Beautiful City: Leisure Amenities and Urban Growth

57 Pages Posted: 13 Mar 2019 Last revised: 29 Apr 2020

See all articles by Gerald A. Carlino

Gerald A. Carlino

Federal Reserve Bank of Philadelphia

Albert Salz

Massachusetts Institute of Technology (MIT)

Multiple version iconThere are 2 versions of this paper

Date Written: 2019-03-12

Abstract

Modern urban economic theory and policymakers are coming to see the provision of consumer-leisure amenities as a way to attract population, especially the highly skilled and their employers. However, past studies have arguably only provided indirect evidence of the importance of leisure amenities for urban development. In this paper, we propose and validate the number of tourist trips and the number of crowdsourced picturesque locations as measures of consumer revealed preferences for local lifestyle amenities. Urban population growth in the 1990-2010 period was about 10 percentage points (about one standard deviation) higher in a metro area that was perceived as twice more picturesque. This measure ties with low taxes as the most important predictor of urban population growth. “Beautiful cities� disproportionally attracted highly educated individuals and experienced faster housing price appreciation, especially in supply-inelastic markets. In contrast to the generally declining trend of the American central city, neighborhoods that were close to central recreational districts have experienced economic growth, albeit at the cost of minority displacement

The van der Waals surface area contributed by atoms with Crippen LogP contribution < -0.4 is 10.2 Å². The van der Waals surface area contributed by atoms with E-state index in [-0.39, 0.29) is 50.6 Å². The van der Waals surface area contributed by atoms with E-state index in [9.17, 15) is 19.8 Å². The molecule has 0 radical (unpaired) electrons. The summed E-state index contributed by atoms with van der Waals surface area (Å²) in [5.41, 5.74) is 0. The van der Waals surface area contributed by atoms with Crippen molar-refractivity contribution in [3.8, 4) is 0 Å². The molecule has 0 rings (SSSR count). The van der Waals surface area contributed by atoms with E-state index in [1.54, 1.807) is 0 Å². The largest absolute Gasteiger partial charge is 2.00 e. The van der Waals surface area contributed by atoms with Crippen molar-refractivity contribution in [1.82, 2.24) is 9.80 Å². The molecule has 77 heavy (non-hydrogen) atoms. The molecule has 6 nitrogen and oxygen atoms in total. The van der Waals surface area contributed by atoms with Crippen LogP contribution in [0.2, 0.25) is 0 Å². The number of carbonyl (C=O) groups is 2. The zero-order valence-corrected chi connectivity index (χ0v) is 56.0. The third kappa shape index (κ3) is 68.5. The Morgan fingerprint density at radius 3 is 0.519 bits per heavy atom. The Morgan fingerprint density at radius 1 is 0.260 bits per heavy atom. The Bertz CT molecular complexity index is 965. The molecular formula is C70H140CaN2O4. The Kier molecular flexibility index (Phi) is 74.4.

Keywords: Internal migration, amenities, urban population growth

JEL Classification: J11, J61, R23

Suggested Citation

Carlino, Gerald A. and Salz, Albert, Beautiful City: Leisure Amenities and Urban Growth (2019-03-12). FRB of Philadelphia Working Paper No. 19-16. Available at SSRN: https://ssrn.com/abstract=3351275 or http://dx.doi.org/10.21799/frbp.wp.2019.16

Gerald A. Carlino (Contact Author)

Federal Reserve Bank of Philadelphia ( email )

Ten Independence Mall
Philadelphia, PA 19106-1574
United States
215-574-6434 (Phone)
215-574-4364 (Fax)

Albert Salz

Massachusetts Institute of Technology (MIT)

77 Massachusetts Avenue
50 Memorial Drive
Cambridge, MA 02139-4307
United States

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